If you read my previous post you will know that we were (are) on a bit of a mission to find out what is going on within our little boys cute little self. If you haven’t read that, you might want to start here https://aprilmartinphotography.com/2015/03/12/keegans-journey/ …. go ahead, I’ll wait …
Shortly after that post Keegan went for his formal assessments. We sat there and were explained to that while they found zero signs of Autism, there was “no doubt” according to the psychologist that he has ADHD. Rewind about 2 hours before this, I woke up with the flu, felt like absolute ass (which is a ridiculous statement I know, but paints a comical picture) and really wasn’t sure how this was all going to work but I knew that we needed to battle through the morning and get to the bottom of this. “Bottom” haha … silly me thinking this was going to be any kind of ending. Little did I know that our journey was only about to begin.
So there we sat, going over all of the findings. Some I agreed with, some I did not. Some I already knew but still needed to have them confirmed in order to process it all, and some I thought “we paid how much for this??!!” Don’t get me wrong, we were dealing with very educated, capable, intelligent people who knew what they were talking about. It is bizarre though, to digest that this small amount of time, only a matter of hours in total start to finish, was going to forever change things. Us as parents, our son, our family dynamic, and on and on.
Before you get all “it doesn’t have to change anything.” Or “it will only change things if you let it.” I know that how we deal with that change is entirely personal but let me just rip the band aid right off for you. The change itself, is not optional. Things change, in fact a lot changes.
We asked any questions we had, we took our stack of papers, and we went on our way. I was thankful for the flu that morning. Any emotion that I had, that otherwise would be been cried and blown out into tissue was completely stifled by the concentration it took not to throw up all over the psychs table. At one point Lane asked me how I was doing, I think he meant with the diagnosis but I can’t be sure. In either case I said “Im fine” which really was a lie no matter which way you looked at it.
For a long time now, as a coping skill, when Keegan acts out I have thought to myself before reacting, “he doesn’t like this any more than I do.” It’s a simple statement, but it helps me. It helps me to not be angry with him. It helps me to understand and try to come down somewhere in between where my blood pressure is and where his little mind is. When we stop believing that absolutely everything is a conscious choice, we learn to look at things with an open mind. I know when Keegan is being silly, and testing me. I know that when he comes over to me and says “can I have the iPad cause I looooooove you?!” and plants a big kiss on my face, he knows what he is doing. I also know however, that when it’s been a long day, or maybe we have been in an overstimulating place, and he has nothing else to say but “you’re a bad mom and I don’t like you” I know that those words have escaped his mouth without a choice and those words are usually followed by “that wasn’t nice was it? Im sorry.”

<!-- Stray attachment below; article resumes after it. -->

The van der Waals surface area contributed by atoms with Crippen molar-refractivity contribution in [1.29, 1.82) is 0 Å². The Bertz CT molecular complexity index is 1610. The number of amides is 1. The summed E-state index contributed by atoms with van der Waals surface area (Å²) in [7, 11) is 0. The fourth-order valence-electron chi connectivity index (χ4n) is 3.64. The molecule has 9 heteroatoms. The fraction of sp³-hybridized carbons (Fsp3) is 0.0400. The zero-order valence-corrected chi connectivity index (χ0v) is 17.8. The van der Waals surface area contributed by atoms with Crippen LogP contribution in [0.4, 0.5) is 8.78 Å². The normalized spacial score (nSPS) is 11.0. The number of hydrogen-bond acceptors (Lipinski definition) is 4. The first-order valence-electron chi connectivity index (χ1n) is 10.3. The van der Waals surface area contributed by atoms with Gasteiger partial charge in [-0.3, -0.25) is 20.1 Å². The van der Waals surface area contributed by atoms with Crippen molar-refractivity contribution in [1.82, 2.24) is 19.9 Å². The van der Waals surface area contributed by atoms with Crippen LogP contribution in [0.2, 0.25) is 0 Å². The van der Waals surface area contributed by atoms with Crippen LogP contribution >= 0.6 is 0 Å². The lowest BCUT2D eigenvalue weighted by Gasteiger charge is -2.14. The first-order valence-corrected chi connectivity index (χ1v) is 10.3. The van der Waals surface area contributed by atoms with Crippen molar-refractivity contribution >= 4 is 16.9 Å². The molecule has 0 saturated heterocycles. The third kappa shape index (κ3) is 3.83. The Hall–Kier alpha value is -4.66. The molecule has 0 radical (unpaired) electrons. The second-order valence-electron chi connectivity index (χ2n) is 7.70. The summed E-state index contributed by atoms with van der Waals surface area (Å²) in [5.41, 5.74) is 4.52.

So now I decide, as a mother, what to do with this. I choose to embrace it. I am not “April Martin, ADHD parent” but I am the parent of a child with ADHD and that is important, because it plays a part in my daily life. I choose to move forward and learn how to help Keegan iron out his wrinkles. I choose to believe, and to help HIM believe that life won’t always be so frustrating. I choose to believe that he CAN learn coping skills, and that his quirks are things that he HAS, not things that he IS. We all have our things. For example, I have an intense hate for olives. I cannot avoid them everywhere I go however, so I have just learned over time to pick them out. I will help Keegan pick the olives out of his life until he can do it for himself. That is my job, I am his person.
So that’s where we are. In the very beginning of what I thought was the end, of a very long road. I am thankful for patience (most days), for knowledge, for a plan greater than I can see, and for a partner in life who walks this road (holding our kids hands) with me.